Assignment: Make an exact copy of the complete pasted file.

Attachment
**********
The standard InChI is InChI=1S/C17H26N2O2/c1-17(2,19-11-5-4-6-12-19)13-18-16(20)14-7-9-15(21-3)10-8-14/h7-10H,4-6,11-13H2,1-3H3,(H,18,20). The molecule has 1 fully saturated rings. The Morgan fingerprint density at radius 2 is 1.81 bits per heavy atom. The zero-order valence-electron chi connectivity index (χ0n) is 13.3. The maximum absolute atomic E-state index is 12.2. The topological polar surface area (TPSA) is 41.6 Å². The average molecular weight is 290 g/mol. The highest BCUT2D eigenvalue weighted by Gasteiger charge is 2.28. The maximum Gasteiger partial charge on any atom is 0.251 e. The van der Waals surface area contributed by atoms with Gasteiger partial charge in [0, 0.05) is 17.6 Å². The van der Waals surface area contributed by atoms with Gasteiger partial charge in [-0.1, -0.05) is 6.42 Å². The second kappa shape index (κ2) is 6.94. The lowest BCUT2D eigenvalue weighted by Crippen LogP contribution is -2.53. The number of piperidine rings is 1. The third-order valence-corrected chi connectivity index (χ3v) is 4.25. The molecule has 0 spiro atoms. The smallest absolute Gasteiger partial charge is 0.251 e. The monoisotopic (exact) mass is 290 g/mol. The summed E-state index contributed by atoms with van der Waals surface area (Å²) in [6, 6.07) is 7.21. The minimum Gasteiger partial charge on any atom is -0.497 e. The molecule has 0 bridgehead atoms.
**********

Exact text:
The standard InChI is InChI=1S/C17H26N2O2/c1-17(2,19-11-5-4-6-12-19)13-18-16(20)14-7-9-15(21-3)10-8-14/h7-10H,4-6,11-13H2,1-3H3,(H,18,20). The molecule has 1 fully saturated rings. The Morgan fingerprint density at radius 2 is 1.81 bits per heavy atom. The zero-order valence-electron chi connectivity index (χ0n) is 13.3. The maximum absolute atomic E-state index is 12.2. The topological polar surface area (TPSA) is 41.6 Å². The average molecular weight is 290 g/mol. The highest BCUT2D eigenvalue weighted by Gasteiger charge is 2.28. The maximum Gasteiger partial charge on any atom is 0.251 e. The van der Waals surface area contributed by atoms with Gasteiger partial charge in [0, 0.05) is 17.6 Å². The van der Waals surface area contributed by atoms with Gasteiger partial charge in [-0.1, -0.05) is 6.42 Å². The second kappa shape index (κ2) is 6.94. The lowest BCUT2D eigenvalue weighted by Crippen LogP contribution is -2.53. The number of piperidine rings is 1. The third-order valence-corrected chi connectivity index (χ3v) is 4.25. The molecule has 0 spiro atoms. The smallest absolute Gasteiger partial charge is 0.251 e. The monoisotopic (exact) mass is 290 g/mol. The summed E-state index contributed by atoms with van der Waals surface area (Å²) in [6, 6.07) is 7.21. The minimum Gasteiger partial charge on any atom is -0.497 e. The molecule has 0 bridgehead atoms.